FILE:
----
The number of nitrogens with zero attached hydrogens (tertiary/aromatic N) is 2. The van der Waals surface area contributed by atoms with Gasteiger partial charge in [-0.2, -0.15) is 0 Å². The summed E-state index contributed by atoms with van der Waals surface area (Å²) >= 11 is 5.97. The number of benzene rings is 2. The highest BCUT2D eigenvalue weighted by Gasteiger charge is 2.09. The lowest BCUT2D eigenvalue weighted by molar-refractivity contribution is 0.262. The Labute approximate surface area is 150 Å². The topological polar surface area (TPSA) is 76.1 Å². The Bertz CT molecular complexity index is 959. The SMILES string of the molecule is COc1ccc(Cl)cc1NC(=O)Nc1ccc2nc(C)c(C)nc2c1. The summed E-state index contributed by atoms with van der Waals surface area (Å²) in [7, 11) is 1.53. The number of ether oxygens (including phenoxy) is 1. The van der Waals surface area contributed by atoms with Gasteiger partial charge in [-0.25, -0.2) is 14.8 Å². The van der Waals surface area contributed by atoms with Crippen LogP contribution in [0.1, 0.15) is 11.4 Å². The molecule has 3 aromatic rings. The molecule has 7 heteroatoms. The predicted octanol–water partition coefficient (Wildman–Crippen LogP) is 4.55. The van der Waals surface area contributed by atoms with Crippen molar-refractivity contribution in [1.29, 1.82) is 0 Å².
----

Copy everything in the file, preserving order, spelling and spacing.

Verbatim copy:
The number of nitrogens with zero attached hydrogens (tertiary/aromatic N) is 2. The van der Waals surface area contributed by atoms with Gasteiger partial charge in [-0.2, -0.15) is 0 Å². The summed E-state index contributed by atoms with van der Waals surface area (Å²) >= 11 is 5.97. The number of benzene rings is 2. The highest BCUT2D eigenvalue weighted by Gasteiger charge is 2.09. The lowest BCUT2D eigenvalue weighted by molar-refractivity contribution is 0.262. The Labute approximate surface area is 150 Å². The topological polar surface area (TPSA) is 76.1 Å². The Bertz CT molecular complexity index is 959. The SMILES string of the molecule is COc1ccc(Cl)cc1NC(=O)Nc1ccc2nc(C)c(C)nc2c1. The summed E-state index contributed by atoms with van der Waals surface area (Å²) in [7, 11) is 1.53. The number of ether oxygens (including phenoxy) is 1. The van der Waals surface area contributed by atoms with Gasteiger partial charge in [-0.25, -0.2) is 14.8 Å². The van der Waals surface area contributed by atoms with Crippen LogP contribution in [0.1, 0.15) is 11.4 Å². The molecule has 3 aromatic rings. The molecule has 7 heteroatoms. The predicted octanol–water partition coefficient (Wildman–Crippen LogP) is 4.55. The van der Waals surface area contributed by atoms with Crippen molar-refractivity contribution in [1.29, 1.82) is 0 Å².